Just genuinly curious what the practical effects of turning it on would be (if any).
I think this disables Nagles which I think improves throughput on high latency links.
That would be the case for
setNoDelay(true): net - The Go Programming Language
I don’t know if it’s still the case, but I think at one point we used to do several small network writes (think message header, then message). There’s no interactivity requirement here so letting the OS pack this into larger packets is generally advantageous (nodelay = false).
You’d have to ask me in 2014, and I don’t remember more than above.
Is there a specific reason why you’re concerned about this?
I was curious how syncthing deals with high latency networks, started digging in the code and found this.
Wouldn’t this slow down the transfer if syncthing sends lots of small messages on high latency networks or are our writes usually big enough not to cause any problems here?
I don’t think so, because what generally happens is that we send out a bunch of requests and process data as it comes in, trying to keep several tens of megabytes of data in flight at any given moment. I guess it’s possible that if all we need is a single 200 byte block this might get delayed a few hundred milliseconds or whatever, but I doubt this is a common scenario.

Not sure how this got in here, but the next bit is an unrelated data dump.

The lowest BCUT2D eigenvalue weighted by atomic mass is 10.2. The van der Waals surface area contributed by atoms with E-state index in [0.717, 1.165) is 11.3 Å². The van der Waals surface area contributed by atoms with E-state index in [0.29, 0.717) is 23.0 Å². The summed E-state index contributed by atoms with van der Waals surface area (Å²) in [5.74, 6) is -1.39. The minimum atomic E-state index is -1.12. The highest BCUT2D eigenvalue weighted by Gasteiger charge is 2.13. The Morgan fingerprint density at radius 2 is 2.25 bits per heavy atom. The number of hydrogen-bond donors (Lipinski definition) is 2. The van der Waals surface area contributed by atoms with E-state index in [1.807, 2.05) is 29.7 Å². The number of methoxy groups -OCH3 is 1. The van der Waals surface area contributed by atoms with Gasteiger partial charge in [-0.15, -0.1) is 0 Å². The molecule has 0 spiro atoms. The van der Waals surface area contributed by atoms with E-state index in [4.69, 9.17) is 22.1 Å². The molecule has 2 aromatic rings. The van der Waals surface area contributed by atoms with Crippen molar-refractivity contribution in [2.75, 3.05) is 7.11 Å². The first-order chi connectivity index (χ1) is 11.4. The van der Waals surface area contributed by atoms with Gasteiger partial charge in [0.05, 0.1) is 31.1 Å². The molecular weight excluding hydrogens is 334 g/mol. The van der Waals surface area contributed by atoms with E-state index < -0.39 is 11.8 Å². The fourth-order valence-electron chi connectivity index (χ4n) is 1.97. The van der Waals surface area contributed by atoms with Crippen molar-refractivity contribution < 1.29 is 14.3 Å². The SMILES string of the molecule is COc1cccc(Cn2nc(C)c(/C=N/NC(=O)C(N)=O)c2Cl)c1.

You could of course analyze it and come to another conclusion.
I’m going to run a test using a build with TCP_NODELAY turned on at the weekend.
This would also affect relay connections or am i wrong?
All connections get set the same settings.
Compiled 1.13.1 with nodelay and started up a node with it. No noteable differences so far for connections over LAN or WAN. I’ll test relay connections tomorrow.
Edit: nodelay seems to be a little bit faster if the node is the receiver(~142-149Mbps vs 148-154Mbps).